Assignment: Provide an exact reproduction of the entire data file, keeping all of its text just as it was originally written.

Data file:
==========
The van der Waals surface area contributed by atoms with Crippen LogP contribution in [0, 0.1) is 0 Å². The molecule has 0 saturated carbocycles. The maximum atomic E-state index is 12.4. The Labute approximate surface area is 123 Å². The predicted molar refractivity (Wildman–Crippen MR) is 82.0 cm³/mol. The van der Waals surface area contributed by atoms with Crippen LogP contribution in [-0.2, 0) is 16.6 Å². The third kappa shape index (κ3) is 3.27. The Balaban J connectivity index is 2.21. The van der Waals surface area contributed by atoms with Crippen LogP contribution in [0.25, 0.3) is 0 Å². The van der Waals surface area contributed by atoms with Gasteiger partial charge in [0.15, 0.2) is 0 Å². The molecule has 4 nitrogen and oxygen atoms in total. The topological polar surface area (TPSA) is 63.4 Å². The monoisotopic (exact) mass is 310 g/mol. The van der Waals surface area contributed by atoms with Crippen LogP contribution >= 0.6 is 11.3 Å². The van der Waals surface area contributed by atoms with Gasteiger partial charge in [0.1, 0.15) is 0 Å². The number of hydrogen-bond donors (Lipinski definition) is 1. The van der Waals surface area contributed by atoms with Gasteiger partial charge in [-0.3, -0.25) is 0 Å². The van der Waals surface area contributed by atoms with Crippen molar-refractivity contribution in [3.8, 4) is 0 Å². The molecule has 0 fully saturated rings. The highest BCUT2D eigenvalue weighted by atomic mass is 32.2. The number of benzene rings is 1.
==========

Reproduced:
The van der Waals surface area contributed by atoms with Crippen LogP contribution in [0, 0.1) is 0 Å². The molecule has 0 saturated carbocycles. The maximum atomic E-state index is 12.4. The Labute approximate surface area is 123 Å². The predicted molar refractivity (Wildman–Crippen MR) is 82.0 cm³/mol. The van der Waals surface area contributed by atoms with Crippen LogP contribution in [-0.2, 0) is 16.6 Å². The third kappa shape index (κ3) is 3.27. The Balaban J connectivity index is 2.21. The van der Waals surface area contributed by atoms with Crippen LogP contribution in [0.25, 0.3) is 0 Å². The van der Waals surface area contributed by atoms with Gasteiger partial charge in [0.15, 0.2) is 0 Å². The molecule has 4 nitrogen and oxygen atoms in total. The topological polar surface area (TPSA) is 63.4 Å². The monoisotopic (exact) mass is 310 g/mol. The van der Waals surface area contributed by atoms with Crippen LogP contribution >= 0.6 is 11.3 Å². The van der Waals surface area contributed by atoms with Gasteiger partial charge in [0.1, 0.15) is 0 Å². The number of hydrogen-bond donors (Lipinski definition) is 1. The van der Waals surface area contributed by atoms with Gasteiger partial charge in [-0.3, -0.25) is 0 Å². The van der Waals surface area contributed by atoms with Crippen molar-refractivity contribution in [3.8, 4) is 0 Å². The molecule has 0 fully saturated rings. The highest BCUT2D eigenvalue weighted by atomic mass is 32.2. The number of benzene rings is 1.